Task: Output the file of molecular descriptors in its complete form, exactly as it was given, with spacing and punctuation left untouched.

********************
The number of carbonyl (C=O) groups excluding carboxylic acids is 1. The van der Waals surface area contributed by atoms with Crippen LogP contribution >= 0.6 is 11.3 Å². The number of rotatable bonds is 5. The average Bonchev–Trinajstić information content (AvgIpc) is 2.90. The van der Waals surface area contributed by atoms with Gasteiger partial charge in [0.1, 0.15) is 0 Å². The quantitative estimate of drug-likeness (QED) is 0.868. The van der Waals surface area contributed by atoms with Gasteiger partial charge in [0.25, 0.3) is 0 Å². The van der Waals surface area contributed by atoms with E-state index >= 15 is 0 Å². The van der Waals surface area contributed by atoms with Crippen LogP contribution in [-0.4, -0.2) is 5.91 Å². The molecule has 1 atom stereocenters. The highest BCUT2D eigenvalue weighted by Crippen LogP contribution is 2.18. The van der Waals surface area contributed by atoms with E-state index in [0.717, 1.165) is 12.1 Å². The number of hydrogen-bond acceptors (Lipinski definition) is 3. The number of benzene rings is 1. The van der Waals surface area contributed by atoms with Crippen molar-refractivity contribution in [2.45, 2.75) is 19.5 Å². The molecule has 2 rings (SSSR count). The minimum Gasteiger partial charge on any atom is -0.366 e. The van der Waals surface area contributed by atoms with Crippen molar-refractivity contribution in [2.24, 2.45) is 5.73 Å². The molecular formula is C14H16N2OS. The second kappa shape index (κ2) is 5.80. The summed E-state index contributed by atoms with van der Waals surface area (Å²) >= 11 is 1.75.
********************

The number of carbonyl (C=O) groups excluding carboxylic acids is 1. The van der Waals surface area contributed by atoms with Crippen LogP contribution >= 0.6 is 11.3 Å². The number of rotatable bonds is 5. The average Bonchev–Trinajstić information content (AvgIpc) is 2.90. The van der Waals surface area contributed by atoms with Gasteiger partial charge in [0.1, 0.15) is 0 Å². The quantitative estimate of drug-likeness (QED) is 0.868. The van der Waals surface area contributed by atoms with Gasteiger partial charge in [0.25, 0.3) is 0 Å². The van der Waals surface area contributed by atoms with E-state index >= 15 is 0 Å². The van der Waals surface area contributed by atoms with Crippen LogP contribution in [-0.4, -0.2) is 5.91 Å². The molecule has 1 atom stereocenters. The highest BCUT2D eigenvalue weighted by Crippen LogP contribution is 2.18. The van der Waals surface area contributed by atoms with E-state index in [0.717, 1.165) is 12.1 Å². The number of hydrogen-bond acceptors (Lipinski definition) is 3. The number of benzene rings is 1. The van der Waals surface area contributed by atoms with Crippen molar-refractivity contribution in [2.45, 2.75) is 19.5 Å². The molecule has 2 rings (SSSR count). The minimum Gasteiger partial charge on any atom is -0.366 e. The van der Waals surface area contributed by atoms with Crippen molar-refractivity contribution in [2.24, 2.45) is 5.73 Å². The molecular formula is C14H16N2OS. The second kappa shape index (κ2) is 5.80. The summed E-state index contributed by atoms with van der Waals surface area (Å²) >= 11 is 1.75.